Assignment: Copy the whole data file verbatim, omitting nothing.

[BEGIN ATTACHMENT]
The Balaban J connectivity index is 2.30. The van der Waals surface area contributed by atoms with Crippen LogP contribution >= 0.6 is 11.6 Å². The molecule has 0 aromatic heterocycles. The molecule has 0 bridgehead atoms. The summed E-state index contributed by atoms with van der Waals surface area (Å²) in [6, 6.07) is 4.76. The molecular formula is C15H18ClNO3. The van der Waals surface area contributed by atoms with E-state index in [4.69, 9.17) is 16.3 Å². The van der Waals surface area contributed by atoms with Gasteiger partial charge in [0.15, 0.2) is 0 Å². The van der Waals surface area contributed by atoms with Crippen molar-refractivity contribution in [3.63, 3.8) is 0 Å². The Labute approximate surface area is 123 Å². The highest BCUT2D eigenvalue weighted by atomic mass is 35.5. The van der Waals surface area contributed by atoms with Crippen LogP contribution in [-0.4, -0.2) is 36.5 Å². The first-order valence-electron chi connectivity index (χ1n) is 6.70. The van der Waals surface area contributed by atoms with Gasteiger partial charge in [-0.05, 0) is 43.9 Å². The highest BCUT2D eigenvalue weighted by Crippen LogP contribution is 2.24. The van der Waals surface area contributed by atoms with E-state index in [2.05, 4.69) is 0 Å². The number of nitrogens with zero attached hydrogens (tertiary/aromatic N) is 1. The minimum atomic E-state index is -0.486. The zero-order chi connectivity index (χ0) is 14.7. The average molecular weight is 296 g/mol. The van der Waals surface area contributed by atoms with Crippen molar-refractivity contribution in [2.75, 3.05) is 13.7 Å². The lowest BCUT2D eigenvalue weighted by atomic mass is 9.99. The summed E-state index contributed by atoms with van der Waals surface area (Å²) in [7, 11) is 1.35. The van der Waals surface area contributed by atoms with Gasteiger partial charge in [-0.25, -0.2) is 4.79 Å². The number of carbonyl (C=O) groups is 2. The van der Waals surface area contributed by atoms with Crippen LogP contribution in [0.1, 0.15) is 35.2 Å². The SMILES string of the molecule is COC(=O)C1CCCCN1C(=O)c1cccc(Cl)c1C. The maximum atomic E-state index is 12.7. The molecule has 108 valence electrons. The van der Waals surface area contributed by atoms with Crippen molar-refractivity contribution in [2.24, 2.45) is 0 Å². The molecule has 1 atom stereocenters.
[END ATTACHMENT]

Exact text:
The Balaban J connectivity index is 2.30. The van der Waals surface area contributed by atoms with Crippen LogP contribution >= 0.6 is 11.6 Å². The molecule has 0 aromatic heterocycles. The molecule has 0 bridgehead atoms. The summed E-state index contributed by atoms with van der Waals surface area (Å²) in [6, 6.07) is 4.76. The molecular formula is C15H18ClNO3. The van der Waals surface area contributed by atoms with E-state index in [4.69, 9.17) is 16.3 Å². The van der Waals surface area contributed by atoms with Gasteiger partial charge in [0.15, 0.2) is 0 Å². The van der Waals surface area contributed by atoms with Crippen molar-refractivity contribution in [3.63, 3.8) is 0 Å². The Labute approximate surface area is 123 Å². The highest BCUT2D eigenvalue weighted by atomic mass is 35.5. The van der Waals surface area contributed by atoms with Crippen LogP contribution in [-0.4, -0.2) is 36.5 Å². The first-order valence-electron chi connectivity index (χ1n) is 6.70. The van der Waals surface area contributed by atoms with Gasteiger partial charge in [-0.05, 0) is 43.9 Å². The highest BCUT2D eigenvalue weighted by Crippen LogP contribution is 2.24. The van der Waals surface area contributed by atoms with E-state index in [2.05, 4.69) is 0 Å². The number of nitrogens with zero attached hydrogens (tertiary/aromatic N) is 1. The minimum atomic E-state index is -0.486. The zero-order chi connectivity index (χ0) is 14.7. The average molecular weight is 296 g/mol. The van der Waals surface area contributed by atoms with Crippen molar-refractivity contribution in [2.75, 3.05) is 13.7 Å². The lowest BCUT2D eigenvalue weighted by atomic mass is 9.99. The summed E-state index contributed by atoms with van der Waals surface area (Å²) in [7, 11) is 1.35. The van der Waals surface area contributed by atoms with Gasteiger partial charge in [-0.25, -0.2) is 4.79 Å². The number of carbonyl (C=O) groups is 2. The van der Waals surface area contributed by atoms with Crippen LogP contribution in [0.1, 0.15) is 35.2 Å². The SMILES string of the molecule is COC(=O)C1CCCCN1C(=O)c1cccc(Cl)c1C. The maximum atomic E-state index is 12.7. The molecule has 108 valence electrons. The van der Waals surface area contributed by atoms with Crippen molar-refractivity contribution in [2.24, 2.45) is 0 Å². The molecule has 1 atom stereocenters.